What to do this week Don’t let annuals go to seed. Deadhead them or they will stop blooming. Let biennials such as foxglove, hollyhock, sweet william, and forget-me-not go to seed because they won’t rebloom if deadheaded and those seeds will produce offspring for you next year. They are called biennials because their life cycle takes two years: one to sprout and a second to flower, set seed, and die. Annuals complete this process in a single year, while perennials can live for many.
Q. We need a privacy screen to block our hot tub and patio area as well as a screened porch from our neighbor’s house, a small Cape that sits high on 10 feet of fill above our ranch-style home. The houses are about 25 feet apart. We have about 20 feet to our property line. The area has partial shade, and deer frequent the area. We are looking for an arborvitae that is not too formal-looking. Green Giant arborvitae fit the requirements, but I am concerned they may grow too tall and/or wide. Other varieties have been suggested such as Spring Grove Western, which grow 20 to 30 feet tall with a 10-to-12-foot spread. Do Green Giant arborvitae typically grow to 50 or 60 feet, or is that unusual? I hate to plant the smaller variety and have it not provide the privacy I am looking for.
CAROL EATON, Portsmouth, N.H.
A. Arborvitae are tall narrow evergreens widely used for privacy hedges. Eastern arborvitae (Thuja occidentalis) was a popular hedge until people discovered it is a deer magnet. Deer don’t like the Western native species (thuja plicata), but it doesn’t grow well here in New England. Now, however, there are relatively new crosses between T. plicata and the Japanese species of arborvitae (T. standishii) that thrive here and are also unpalatable to deer. Green Giant is the biggest, fastest growing, and best known of these. Though it usually reaches only 40 feet in height and 15 feet in width in this region, it will eventually become too big for your narrow side yard, as you fear. Spring Grove Western arborvitae and Steeplechase are similar but smaller hybrids, reaching 20 or 30 feet in height with a 10-foot width in 20 years, which makes them better choices for you. They grow about a foot a year and have thicker foliage that is less apt to brown during winter.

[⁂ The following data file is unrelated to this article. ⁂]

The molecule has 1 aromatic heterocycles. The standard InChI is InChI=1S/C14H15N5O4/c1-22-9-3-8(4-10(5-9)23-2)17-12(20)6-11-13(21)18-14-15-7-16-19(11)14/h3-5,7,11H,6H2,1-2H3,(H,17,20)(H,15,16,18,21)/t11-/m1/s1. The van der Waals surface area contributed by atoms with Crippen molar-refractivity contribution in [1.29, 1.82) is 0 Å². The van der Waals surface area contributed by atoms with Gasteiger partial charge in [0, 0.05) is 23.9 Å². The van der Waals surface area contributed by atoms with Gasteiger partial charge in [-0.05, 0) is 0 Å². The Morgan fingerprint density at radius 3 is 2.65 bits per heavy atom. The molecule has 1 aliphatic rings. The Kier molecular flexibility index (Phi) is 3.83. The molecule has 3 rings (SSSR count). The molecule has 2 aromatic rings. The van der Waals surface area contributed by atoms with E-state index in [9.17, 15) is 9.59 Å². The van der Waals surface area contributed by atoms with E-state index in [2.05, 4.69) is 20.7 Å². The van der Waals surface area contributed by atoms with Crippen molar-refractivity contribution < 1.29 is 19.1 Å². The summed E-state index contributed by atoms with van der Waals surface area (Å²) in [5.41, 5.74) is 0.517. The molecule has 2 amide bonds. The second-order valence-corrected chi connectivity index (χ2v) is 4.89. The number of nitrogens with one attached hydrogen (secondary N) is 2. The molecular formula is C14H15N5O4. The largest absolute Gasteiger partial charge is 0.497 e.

Alternatively, you could consider doing a mixed or “tapestry” hedge interplanted with your choice of arborvitae plus various other tall-growing deer-resistant evergreens for a contrast of textures and leaf colors. These might include Japanese cedar (cryptomeria japonica), Colorado blue spruce (picea pungens glauca), and pieris. Deer munch on the popular blue hollies, but there are some they don’t care for, including native American (ilex opaca), Foster (ilex x. attenuata), the longstalk (ilex pedunculosa) , and two hollies from Pennsylvania’s Morris Arboretum called John T. Morris and Lydia Morris. (The deer killed all my blue hollies but leave my opaca holly untouched.) Diversity will also offer you some defense against pests such as the bagworms that sometimes infest arborvitae hedges. I personally think an informal mixed planting is always more fun than a straight hedge, and if one plant doesn’t thrive or gets crowded out, you can always remove it without ruining your symmetry. That said, if what you want is a fast-growing screen, it is hard to beat the thuja plicata hybrids.
Q. I have three Endless Summer hydrangeas that have been in place in my garden for seven years. For the past couple of years, I have noticed a marked decline in the number of blooms. (I have not pruned out the old stalks until I am sure they are not going to leaf.) I am now down to one bloom per shrub. I normally side dress with aged cow manure in the spring. I’m wondering whether I should just give up on these shrubs and replant or if there is something I can do to encourage more blooms.
MARY ATWOOD, Alton, N.H.
A. Endless Summer is New England’s most popular hydrangea because it allows us to finally grow blue mop tops north of Cape Cod. It is also the garden shrub people complain about the most. The plants are loaded with sky blue blooms when you buy them in the nursery, where they got lots of fertilizing and watering. But they don’t look so good in your garden the following year after fending for themselves. Yours may be suffering from the unusually tough winter we just had. Or they might benefit from an application of garden lime. Cow manure is excellent fertilizer, but it is acidic, so maybe you need to compensate for that; hydrangeas are lime lovers. Originally billed as a miracle plant, it turns out that Endless Summer is finicky. It prefers cool summer temperatures and plenty of water. What plant wouldn’t?Carol Stocker has been a national award-winning garden writer for The Boston Globe for 35 years. Send your questions, along with your name and the name of your community, to email@example.com.